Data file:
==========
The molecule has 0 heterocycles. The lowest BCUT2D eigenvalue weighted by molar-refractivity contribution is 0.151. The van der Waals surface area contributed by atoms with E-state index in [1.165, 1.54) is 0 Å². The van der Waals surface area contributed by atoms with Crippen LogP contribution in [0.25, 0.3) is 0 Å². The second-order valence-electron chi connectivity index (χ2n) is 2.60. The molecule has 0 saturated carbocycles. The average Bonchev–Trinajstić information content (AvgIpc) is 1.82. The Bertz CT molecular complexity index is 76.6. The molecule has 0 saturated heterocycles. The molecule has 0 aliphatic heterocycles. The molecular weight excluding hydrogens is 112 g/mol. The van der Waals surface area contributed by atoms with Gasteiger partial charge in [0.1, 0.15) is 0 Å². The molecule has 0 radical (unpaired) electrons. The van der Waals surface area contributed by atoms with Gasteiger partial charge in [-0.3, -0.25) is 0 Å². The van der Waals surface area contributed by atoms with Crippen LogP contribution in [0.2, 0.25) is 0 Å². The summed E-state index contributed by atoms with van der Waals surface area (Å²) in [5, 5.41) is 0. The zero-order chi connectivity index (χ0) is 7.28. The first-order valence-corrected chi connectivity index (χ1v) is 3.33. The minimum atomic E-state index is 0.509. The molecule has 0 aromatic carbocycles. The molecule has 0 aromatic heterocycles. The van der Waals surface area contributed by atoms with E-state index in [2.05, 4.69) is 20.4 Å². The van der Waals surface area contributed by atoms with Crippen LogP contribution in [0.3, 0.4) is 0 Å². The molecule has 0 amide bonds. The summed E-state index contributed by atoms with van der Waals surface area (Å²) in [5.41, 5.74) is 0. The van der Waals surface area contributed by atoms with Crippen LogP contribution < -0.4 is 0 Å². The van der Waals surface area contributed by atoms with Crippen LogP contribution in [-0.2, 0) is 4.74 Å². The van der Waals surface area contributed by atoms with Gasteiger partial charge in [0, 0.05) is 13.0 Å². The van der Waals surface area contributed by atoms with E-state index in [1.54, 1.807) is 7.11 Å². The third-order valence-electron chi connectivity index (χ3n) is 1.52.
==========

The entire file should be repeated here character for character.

The molecule has 0 heterocycles. The lowest BCUT2D eigenvalue weighted by molar-refractivity contribution is 0.151. The van der Waals surface area contributed by atoms with E-state index in [1.165, 1.54) is 0 Å². The van der Waals surface area contributed by atoms with Crippen LogP contribution in [0.25, 0.3) is 0 Å². The second-order valence-electron chi connectivity index (χ2n) is 2.60. The molecule has 0 saturated carbocycles. The average Bonchev–Trinajstić information content (AvgIpc) is 1.82. The Bertz CT molecular complexity index is 76.6. The molecule has 0 saturated heterocycles. The molecule has 0 aliphatic heterocycles. The molecular weight excluding hydrogens is 112 g/mol. The van der Waals surface area contributed by atoms with Gasteiger partial charge in [0.1, 0.15) is 0 Å². The molecule has 0 radical (unpaired) electrons. The van der Waals surface area contributed by atoms with Gasteiger partial charge in [-0.3, -0.25) is 0 Å². The van der Waals surface area contributed by atoms with Crippen LogP contribution in [0.2, 0.25) is 0 Å². The summed E-state index contributed by atoms with van der Waals surface area (Å²) in [5, 5.41) is 0. The zero-order chi connectivity index (χ0) is 7.28. The first-order valence-corrected chi connectivity index (χ1v) is 3.33. The minimum atomic E-state index is 0.509. The molecule has 0 aromatic carbocycles. The molecule has 0 aromatic heterocycles. The van der Waals surface area contributed by atoms with E-state index in [2.05, 4.69) is 20.4 Å². The van der Waals surface area contributed by atoms with Crippen LogP contribution in [0.3, 0.4) is 0 Å². The molecule has 0 amide bonds. The summed E-state index contributed by atoms with van der Waals surface area (Å²) in [5.41, 5.74) is 0. The van der Waals surface area contributed by atoms with Crippen LogP contribution < -0.4 is 0 Å². The van der Waals surface area contributed by atoms with Crippen LogP contribution in [-0.2, 0) is 4.74 Å². The van der Waals surface area contributed by atoms with Gasteiger partial charge in [0, 0.05) is 13.0 Å². The van der Waals surface area contributed by atoms with E-state index in [1.54, 1.807) is 7.11 Å². The third-order valence-electron chi connectivity index (χ3n) is 1.52.